Image in Cardiology
Persistent left superior vena cava – A vascular access without limitations
Veia cava superior esquerda persistente – Um acesso vascular sem limitações
Tatiana Guimarães, , Ana Bernardes, João de Sousa, Pedro Marques
Serviço de Cardiologia, Hospital de Santa Maria, Centro Académico Médico de Lisboa, CCUL, Lisboa, Portugal
Received 23 January 2017, Accepted 19 April 2017

Persistent left superior vena cava (PLSVC) is the most common thoracic congenital malformation and its diagnosis usually occurs by chance. Demonstrative clinical cases of dual-chamber (DDD) pacemaker implantation, implantable cardioverter defibrillators and cardiac resynchronization systems through PLSVC access have already been described in the literature. However, in most of the cases presented, the positioning of the lead in the right ventricle (RV) was restricted to the RV apex. To date, the literature reports only four cases of RV lead positioning in the right ventricular outflow tract (RVOT) via the PLSVC. The authors present the case of a 79-year-old female patient, diagnosed with syncope and left branch bundle block, in whom implantation of a DDD pacemaker was proposed. During the procedure, venous access was obtained via the left cephalic vein, and the lead was found to progress to the left of the spinal column, suggesting the presence of PLSVC. Through this access, it was possible to sequentially insert the RV lead in the RVOT and the atrial lead in the right atrial appendage, both with an active fixation system (Figure 1).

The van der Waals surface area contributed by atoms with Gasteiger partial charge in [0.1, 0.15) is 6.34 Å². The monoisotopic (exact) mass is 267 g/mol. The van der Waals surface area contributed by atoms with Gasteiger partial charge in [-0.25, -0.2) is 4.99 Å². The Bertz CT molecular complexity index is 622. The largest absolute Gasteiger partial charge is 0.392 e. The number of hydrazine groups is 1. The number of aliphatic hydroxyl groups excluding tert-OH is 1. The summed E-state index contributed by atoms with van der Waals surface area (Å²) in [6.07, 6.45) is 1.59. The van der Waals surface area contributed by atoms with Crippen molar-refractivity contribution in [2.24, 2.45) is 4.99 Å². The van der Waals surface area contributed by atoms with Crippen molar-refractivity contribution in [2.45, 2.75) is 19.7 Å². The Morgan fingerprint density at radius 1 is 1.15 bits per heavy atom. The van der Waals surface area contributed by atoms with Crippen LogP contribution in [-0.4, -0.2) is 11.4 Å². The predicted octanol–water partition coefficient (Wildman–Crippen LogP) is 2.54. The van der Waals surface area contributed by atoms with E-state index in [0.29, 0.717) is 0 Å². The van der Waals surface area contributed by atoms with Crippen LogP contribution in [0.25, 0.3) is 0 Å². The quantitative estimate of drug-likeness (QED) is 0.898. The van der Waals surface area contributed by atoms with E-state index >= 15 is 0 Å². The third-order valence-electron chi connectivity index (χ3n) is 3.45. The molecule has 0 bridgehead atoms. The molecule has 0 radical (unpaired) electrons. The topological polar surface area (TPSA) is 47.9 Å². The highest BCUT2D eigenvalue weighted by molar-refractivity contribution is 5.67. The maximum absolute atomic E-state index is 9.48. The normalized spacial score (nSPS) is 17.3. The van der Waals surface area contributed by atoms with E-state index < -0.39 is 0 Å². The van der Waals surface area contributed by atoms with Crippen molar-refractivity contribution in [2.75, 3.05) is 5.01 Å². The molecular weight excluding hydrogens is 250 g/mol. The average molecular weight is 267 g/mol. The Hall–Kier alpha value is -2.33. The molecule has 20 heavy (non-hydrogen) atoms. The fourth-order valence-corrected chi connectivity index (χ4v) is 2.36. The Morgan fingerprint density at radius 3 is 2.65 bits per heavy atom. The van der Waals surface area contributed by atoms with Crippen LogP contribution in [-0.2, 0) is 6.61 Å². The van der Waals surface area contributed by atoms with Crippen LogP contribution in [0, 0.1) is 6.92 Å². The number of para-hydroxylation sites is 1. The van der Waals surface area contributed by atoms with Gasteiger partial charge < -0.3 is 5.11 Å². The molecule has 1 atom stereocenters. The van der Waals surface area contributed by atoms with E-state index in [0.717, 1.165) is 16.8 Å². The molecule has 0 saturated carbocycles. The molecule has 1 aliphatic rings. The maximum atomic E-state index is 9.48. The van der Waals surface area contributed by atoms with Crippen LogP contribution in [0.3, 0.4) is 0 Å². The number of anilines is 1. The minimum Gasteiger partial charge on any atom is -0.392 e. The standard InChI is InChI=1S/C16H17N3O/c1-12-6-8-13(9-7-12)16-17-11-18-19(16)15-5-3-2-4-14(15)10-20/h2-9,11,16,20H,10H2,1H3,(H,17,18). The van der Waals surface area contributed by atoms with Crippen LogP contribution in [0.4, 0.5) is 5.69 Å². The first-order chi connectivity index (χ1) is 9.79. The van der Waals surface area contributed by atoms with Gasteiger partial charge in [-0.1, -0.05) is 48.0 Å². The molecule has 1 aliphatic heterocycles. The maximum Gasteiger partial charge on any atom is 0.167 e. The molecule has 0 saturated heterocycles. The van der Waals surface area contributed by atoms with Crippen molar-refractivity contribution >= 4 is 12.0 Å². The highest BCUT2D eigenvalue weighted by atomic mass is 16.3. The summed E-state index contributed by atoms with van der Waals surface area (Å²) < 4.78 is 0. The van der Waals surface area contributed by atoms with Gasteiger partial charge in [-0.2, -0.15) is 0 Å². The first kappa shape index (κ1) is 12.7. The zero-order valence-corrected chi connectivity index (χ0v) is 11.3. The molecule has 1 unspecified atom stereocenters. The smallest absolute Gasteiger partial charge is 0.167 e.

Figure 1.

Fluoroscopic image (right oblique projection) immediately after dual-chamber pacemaker implantation through the persistent left superior vena cava, with positioning of the ventricular lead in the right ventricular outflow tract (black arrow).

In conclusion, although PLSVC makes implantation of these types of cardiac devices difficult, it is not a limiting factor for the optimal positioning of the RV lead in the RVOT. Studies have shown that this placement is beneficial and is associated with less ventricular dyssynchrony, narrower QRS and higher cardiac output than apical right ventricular pacing.

Conflicts of interest

The authors have no conflicts of interest to declare.

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